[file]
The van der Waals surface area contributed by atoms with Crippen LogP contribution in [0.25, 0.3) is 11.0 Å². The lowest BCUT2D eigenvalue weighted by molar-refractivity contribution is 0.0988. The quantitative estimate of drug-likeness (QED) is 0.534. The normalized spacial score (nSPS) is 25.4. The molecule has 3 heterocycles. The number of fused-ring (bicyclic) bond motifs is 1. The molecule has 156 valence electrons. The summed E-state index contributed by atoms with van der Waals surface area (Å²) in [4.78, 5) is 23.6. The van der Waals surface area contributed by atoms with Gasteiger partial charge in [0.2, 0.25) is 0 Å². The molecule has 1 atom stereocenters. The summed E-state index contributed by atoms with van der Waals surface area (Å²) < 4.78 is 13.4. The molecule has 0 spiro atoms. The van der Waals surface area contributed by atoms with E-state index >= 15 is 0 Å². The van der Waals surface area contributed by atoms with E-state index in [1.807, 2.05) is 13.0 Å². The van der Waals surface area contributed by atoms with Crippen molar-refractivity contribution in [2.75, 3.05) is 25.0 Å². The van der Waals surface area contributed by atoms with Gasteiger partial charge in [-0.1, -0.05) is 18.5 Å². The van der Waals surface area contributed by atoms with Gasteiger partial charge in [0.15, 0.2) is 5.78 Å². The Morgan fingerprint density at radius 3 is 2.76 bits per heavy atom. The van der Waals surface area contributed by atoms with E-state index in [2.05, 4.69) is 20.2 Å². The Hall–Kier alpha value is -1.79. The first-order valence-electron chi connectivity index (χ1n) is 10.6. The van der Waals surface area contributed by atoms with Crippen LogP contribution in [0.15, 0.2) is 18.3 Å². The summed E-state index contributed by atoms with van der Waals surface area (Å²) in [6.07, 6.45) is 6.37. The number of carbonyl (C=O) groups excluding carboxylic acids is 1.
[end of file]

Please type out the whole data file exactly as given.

The van der Waals surface area contributed by atoms with Crippen LogP contribution in [0.25, 0.3) is 11.0 Å². The lowest BCUT2D eigenvalue weighted by molar-refractivity contribution is 0.0988. The quantitative estimate of drug-likeness (QED) is 0.534. The normalized spacial score (nSPS) is 25.4. The molecule has 3 heterocycles. The number of fused-ring (bicyclic) bond motifs is 1. The molecule has 156 valence electrons. The summed E-state index contributed by atoms with van der Waals surface area (Å²) in [4.78, 5) is 23.6. The van der Waals surface area contributed by atoms with Gasteiger partial charge in [0.2, 0.25) is 0 Å². The molecule has 1 atom stereocenters. The summed E-state index contributed by atoms with van der Waals surface area (Å²) < 4.78 is 13.4. The molecule has 0 spiro atoms. The van der Waals surface area contributed by atoms with E-state index >= 15 is 0 Å². The van der Waals surface area contributed by atoms with E-state index in [1.807, 2.05) is 13.0 Å². The van der Waals surface area contributed by atoms with Crippen molar-refractivity contribution in [2.75, 3.05) is 25.0 Å². The van der Waals surface area contributed by atoms with Gasteiger partial charge in [-0.1, -0.05) is 18.5 Å². The van der Waals surface area contributed by atoms with Gasteiger partial charge in [0.15, 0.2) is 5.78 Å². The Morgan fingerprint density at radius 3 is 2.76 bits per heavy atom. The van der Waals surface area contributed by atoms with E-state index in [2.05, 4.69) is 20.2 Å². The Hall–Kier alpha value is -1.79. The first-order valence-electron chi connectivity index (χ1n) is 10.6. The van der Waals surface area contributed by atoms with Crippen LogP contribution in [0.15, 0.2) is 18.3 Å². The summed E-state index contributed by atoms with van der Waals surface area (Å²) in [6.07, 6.45) is 6.37. The number of carbonyl (C=O) groups excluding carboxylic acids is 1.